Wednesday, September 26, 2012

Save Money on Your Job Search

Top tips reposted from around the web

The cost of job hunting adds up!  Especially as you are keen to create a great professional impression on potential employers.  But if you are unemployed or just starting out in your career then finding money for your job search can be challenging.

Here are some tips on ways to save on your job hunt!

Find a Non-Profit Career Coaching Service

If you need career coaching but don't have the cash to pay for it, it is worth finding out if there is a non-profit organization in your area providing access to volunteer Career Coaches for free or at a reduced cost.

A Career Coach can keep your job hunt focused, work on a resume with you, and provide expert advice and support that will maximize your chances of securing a job.

If you live in the Phoenix area visit Fresh Start’s website for details on how to access free Career Coaching locally.

If there are no free or reduced cost services in your area then why not approach a local Career Coach and see if they are willing to barter for their services.  Perhaps you can offer them something in return for their time?

Use the Resources At Your Local Library

Libraries have subscriptions to paid online databases, and you can use this information for free. You can also access the Internet at no cost when doing company research.

And of course there is a wealth of books available at your local library covering everything you need to know to maximize your job search.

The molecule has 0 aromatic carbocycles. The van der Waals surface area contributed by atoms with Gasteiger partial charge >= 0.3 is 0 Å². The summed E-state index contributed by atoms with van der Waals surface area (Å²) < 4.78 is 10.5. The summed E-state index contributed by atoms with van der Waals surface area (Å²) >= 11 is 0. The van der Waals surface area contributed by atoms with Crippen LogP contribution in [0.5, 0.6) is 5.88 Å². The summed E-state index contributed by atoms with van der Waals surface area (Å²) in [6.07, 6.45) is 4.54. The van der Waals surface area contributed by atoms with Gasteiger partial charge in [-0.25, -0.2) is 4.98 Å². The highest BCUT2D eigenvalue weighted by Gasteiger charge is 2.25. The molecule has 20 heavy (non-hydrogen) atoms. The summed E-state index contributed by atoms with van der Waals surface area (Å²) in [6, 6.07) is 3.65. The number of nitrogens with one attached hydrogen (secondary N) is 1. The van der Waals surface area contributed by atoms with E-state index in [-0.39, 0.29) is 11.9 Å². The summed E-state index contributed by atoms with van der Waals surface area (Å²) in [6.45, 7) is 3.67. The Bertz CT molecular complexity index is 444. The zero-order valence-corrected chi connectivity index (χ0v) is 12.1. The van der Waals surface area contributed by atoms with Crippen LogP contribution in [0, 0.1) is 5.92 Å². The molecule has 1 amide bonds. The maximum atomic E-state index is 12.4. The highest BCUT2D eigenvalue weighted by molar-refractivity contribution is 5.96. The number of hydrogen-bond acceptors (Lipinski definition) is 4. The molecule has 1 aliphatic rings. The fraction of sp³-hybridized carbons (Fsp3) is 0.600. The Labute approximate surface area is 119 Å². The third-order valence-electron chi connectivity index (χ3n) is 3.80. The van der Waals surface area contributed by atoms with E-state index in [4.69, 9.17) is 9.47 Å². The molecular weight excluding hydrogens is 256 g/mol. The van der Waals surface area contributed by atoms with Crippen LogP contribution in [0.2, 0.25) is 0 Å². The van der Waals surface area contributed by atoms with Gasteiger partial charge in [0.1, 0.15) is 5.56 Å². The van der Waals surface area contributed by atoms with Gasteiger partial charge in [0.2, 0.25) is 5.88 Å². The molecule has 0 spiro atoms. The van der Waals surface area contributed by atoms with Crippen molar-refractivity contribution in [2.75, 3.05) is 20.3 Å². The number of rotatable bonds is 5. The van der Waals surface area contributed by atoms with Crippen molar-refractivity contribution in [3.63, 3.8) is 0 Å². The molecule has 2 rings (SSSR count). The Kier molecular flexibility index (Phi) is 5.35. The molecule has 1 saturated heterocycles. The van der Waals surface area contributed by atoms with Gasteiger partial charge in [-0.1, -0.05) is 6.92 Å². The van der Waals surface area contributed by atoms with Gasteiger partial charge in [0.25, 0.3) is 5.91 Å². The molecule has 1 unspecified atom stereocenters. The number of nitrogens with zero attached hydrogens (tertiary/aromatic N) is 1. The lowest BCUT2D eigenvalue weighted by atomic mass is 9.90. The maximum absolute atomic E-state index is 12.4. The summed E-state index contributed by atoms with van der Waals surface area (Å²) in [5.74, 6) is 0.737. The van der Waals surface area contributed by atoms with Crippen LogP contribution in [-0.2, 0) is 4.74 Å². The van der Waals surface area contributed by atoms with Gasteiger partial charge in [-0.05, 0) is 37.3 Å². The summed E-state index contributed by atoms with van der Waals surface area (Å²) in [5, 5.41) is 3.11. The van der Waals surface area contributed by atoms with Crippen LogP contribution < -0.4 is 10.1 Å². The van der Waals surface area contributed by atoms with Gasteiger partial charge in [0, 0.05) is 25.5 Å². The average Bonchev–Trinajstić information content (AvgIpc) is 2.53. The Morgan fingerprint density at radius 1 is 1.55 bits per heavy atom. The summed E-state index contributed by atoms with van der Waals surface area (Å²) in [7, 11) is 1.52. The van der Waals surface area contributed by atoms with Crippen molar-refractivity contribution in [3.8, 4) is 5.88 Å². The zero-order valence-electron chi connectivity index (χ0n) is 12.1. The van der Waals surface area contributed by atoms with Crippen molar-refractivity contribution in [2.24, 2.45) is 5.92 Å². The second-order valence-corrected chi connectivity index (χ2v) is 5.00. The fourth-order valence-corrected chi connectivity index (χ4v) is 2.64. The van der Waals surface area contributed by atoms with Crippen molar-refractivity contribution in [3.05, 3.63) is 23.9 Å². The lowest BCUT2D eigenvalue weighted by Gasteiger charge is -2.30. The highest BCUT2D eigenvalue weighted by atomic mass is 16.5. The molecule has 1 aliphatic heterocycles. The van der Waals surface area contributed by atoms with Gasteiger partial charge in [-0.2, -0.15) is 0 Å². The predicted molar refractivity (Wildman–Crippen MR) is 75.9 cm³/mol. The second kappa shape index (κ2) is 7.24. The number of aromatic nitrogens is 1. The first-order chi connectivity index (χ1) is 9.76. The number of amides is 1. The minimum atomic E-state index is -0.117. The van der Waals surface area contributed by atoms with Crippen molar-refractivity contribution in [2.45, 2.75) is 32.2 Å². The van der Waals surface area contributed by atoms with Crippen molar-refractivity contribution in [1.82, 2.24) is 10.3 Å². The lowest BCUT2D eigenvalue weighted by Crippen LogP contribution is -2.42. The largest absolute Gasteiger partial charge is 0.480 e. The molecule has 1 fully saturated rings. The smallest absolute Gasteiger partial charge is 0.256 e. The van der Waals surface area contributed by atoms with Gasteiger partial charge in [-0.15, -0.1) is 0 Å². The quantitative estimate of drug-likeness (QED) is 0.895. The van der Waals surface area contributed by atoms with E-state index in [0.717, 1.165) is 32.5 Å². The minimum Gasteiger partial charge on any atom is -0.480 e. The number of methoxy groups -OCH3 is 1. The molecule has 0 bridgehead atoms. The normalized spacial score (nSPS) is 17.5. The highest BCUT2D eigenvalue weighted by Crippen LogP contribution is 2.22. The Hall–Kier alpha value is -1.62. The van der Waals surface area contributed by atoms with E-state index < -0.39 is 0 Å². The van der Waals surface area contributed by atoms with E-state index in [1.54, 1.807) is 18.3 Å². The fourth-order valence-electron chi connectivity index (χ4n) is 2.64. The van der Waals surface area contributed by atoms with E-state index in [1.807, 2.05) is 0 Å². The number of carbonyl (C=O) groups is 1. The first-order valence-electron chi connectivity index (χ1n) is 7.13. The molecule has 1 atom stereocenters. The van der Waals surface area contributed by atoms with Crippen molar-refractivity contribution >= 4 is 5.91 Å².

Along with visiting your county or city library, stop by local college libraries and see if you are able to access their resources for free.

Look out For Free Courses and Workshops

Search locally to find job training and one-stop career centers that are free as funded by your local government.  These centers offer computer and Internet access, as well as photocopy services.

As well as access to computers etc. these centers may offer free or low cost training courses and workshops.  Use these courses to fill gaps in your resume and improve your chances of getting hired

Contact your state's department of labor to locate centers in your area.

Plan, Plan, Plan

Your job search will most likely include a lot of travelling, to and from interviews, to your local library for research – all this travelling adds up in cost.

So plan ahead – use one day for making phone calls, the next for visiting the library, and the next for getting out and about to research potential employers.

Planning ahead like this will allow you to plan your travel routes and save on gas or public transportation costs.

Also it makes the most of your valuable time!

Find Free Access to the Internet

In order to job search these days it is essential to have access to the Internet.  But of course having this at home can cost a lot.  So scope out free internet access in your community – check out your local library as a starter.

You can also sign up for free e-mail accounts, such as Hotmail or Google Gmail – so that employers can get in contact with you via email.  Having an email account also shows an employer that you know something about computers!

You also want to be as contactable as possible – so make sure your cell phone payments are up to date as a priority.  If money is getting really tight and you can no longer afford a cell phone try to shop around for the best deal and consider dropping extra services that you don’t need. It is essential to at least have voicemail so employers can contact you or leave a message.

Save your receipts

Whenever you spend money on your job search, save all receipts -- you may need them at tax time as they may be tax deductible.

Such fees include the cost of preparing and mailing resumes and expenses related to employee outplacement services and travel. Be sure to record your mileage for each trip, including starting and ending odometer readings.

 IRS Publication 529 explains in detail which job search expenses can be deducted from your taxes, and what the requirements are.

Good luck on your Job Search!

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